BY LEAPS AND BOUNDS
Just FYI: The Smackdown workouts have been announced! Click the link…or you can simply scroll down to the previous post…
With a few heavy workouts in the bag, and a weekend full of competition and more heavy work, Thursday’s classes focused on some explosive plyometric work followed by some interval conditioning.
Broad Jumps and Bounding
1 x 5 Broad Jumps
- 5 broad jumps, maximizing each broad jump to cover as much distance as possible, followed by a light jog to the far end of the bball court. Speed was not a consideration, only maximum distance covered in each jump.
1 x High Bounding (1/2 court)
- Also known as “power skips.” Although the high bounding was done to 1/2 court, these are not distance-focused; rather, the emphasis is on driving the knee, and by extension the body, as high as possible on each bound. Speed was not a consideration, only driving as high as possible with each skip. Upon reaching 1/2 court, lightly jog the remaining 1/2 court.
1 x Broad Jump x 40′
- Instead of a set number of jumps, the goal this round was to cover a set distance (~40′, or half the length of the bball court) in as few jumps as possible. Once again, neither speed nor time was a factor, allowing athletes to concentrate on maximizing each broad jump.
2 x Long Bounding (Full Court)
- Although termed “bounding,” this exercise was very different from the earlier high-bounds/power-skips. The goal is to maximize the distance covered with each stride. The arms and knee-drive still play a large part, but the front leg must now extend, reaching forward. The goal was to cover the length of the bball court in as few strides as possible.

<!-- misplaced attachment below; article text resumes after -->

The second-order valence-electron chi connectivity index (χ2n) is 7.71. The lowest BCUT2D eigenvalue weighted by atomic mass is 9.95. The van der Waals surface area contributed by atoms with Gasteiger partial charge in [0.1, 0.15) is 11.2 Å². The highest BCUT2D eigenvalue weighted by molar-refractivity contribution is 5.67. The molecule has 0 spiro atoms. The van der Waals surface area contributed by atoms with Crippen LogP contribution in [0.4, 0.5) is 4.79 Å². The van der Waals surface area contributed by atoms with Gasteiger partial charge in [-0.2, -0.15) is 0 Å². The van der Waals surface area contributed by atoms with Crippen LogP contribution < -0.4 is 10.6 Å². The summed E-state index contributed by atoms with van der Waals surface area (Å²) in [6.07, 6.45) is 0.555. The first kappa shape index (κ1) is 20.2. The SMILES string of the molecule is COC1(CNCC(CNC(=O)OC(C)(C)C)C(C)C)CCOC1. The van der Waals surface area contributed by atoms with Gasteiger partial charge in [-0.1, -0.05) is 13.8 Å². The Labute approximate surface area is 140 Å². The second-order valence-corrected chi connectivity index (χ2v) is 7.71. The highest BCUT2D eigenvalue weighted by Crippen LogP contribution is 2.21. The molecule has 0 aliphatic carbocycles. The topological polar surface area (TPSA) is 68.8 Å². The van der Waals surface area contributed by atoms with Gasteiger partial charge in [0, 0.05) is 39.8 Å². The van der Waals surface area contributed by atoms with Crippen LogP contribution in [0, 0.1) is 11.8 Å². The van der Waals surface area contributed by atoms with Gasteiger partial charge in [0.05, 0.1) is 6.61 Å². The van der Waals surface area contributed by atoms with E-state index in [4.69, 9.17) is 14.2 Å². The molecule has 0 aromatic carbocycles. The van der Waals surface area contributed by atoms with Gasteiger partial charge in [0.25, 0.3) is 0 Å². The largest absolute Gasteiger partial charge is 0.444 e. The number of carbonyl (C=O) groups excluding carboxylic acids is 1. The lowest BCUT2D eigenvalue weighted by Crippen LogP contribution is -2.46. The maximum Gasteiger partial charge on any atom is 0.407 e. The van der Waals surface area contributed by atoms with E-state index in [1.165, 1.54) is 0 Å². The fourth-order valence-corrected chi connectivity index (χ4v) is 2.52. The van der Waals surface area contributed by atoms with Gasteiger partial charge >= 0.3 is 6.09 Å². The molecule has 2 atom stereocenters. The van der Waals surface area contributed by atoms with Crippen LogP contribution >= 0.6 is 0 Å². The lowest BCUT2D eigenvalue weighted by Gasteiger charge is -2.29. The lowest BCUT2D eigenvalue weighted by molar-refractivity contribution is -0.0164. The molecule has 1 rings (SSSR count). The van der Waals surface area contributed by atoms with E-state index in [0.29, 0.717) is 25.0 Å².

2 x Broad Jump 80′ for Time
- The culminating exercise was to broad jump the length of the court as fast as possible. Distance covered by each jump will be slightly diminished, but the goal is to use the absorption when landing as the set-up for the next jump (as opposed to absorbing, standing, re-loading, then jumping again). Use of the arms is a must, as is maintaining good posture. Without fully utilizing the arms, both timing and balance will be greatly impaired. Without good posture, stringing together consecutive jumps will become increasingly difficult, as the body fights to re-right itself after each jump while also preparing for the next instantaneous jump.
The focus on posture and explosive movement was not an abstract piece of class, however, as the met-con would involve multiple movements with very similar demands.
3 Rounds of
– 1 minute max reps Box Jumps;
– 1 minute max reps Wall ball;
– 1 minute REST;
– 1 minute max reps DB Squat Cleans;
– 1 minute max reps Sit-Ups;
– 1 minutes REST
Weight for the DB Squat Cleans was prescribed so that both DB’s equaled roughly 1/3 body weight for the ladies, and 1/2 body weight for the gents.
The explosive requirement in the met-con should be evident, whether it’s moving the body through space (as with the box jumps), or using the body to move an object through space (as with the wall balls and squat cleans). The ab-mat sit-ups are not simply a random add-in either. As with the pre-metcon plyometric work, posture plays a huge roll in the three other movements, and core stability is the ultimate arbiter of posture. Lose the core, and the first thing you’ll notice is chest drop, which makes it hard to jump as high, or throw the ball straight up, or hit full extension with the DB’s.
A reminder to come out and support your fellow athletes at the Smackdown tomorrow if you’re around. Also, class will be at it’s regular time on Sunday, including the 9am Elements (which will cover push press, push jerk, and kettlebell swings).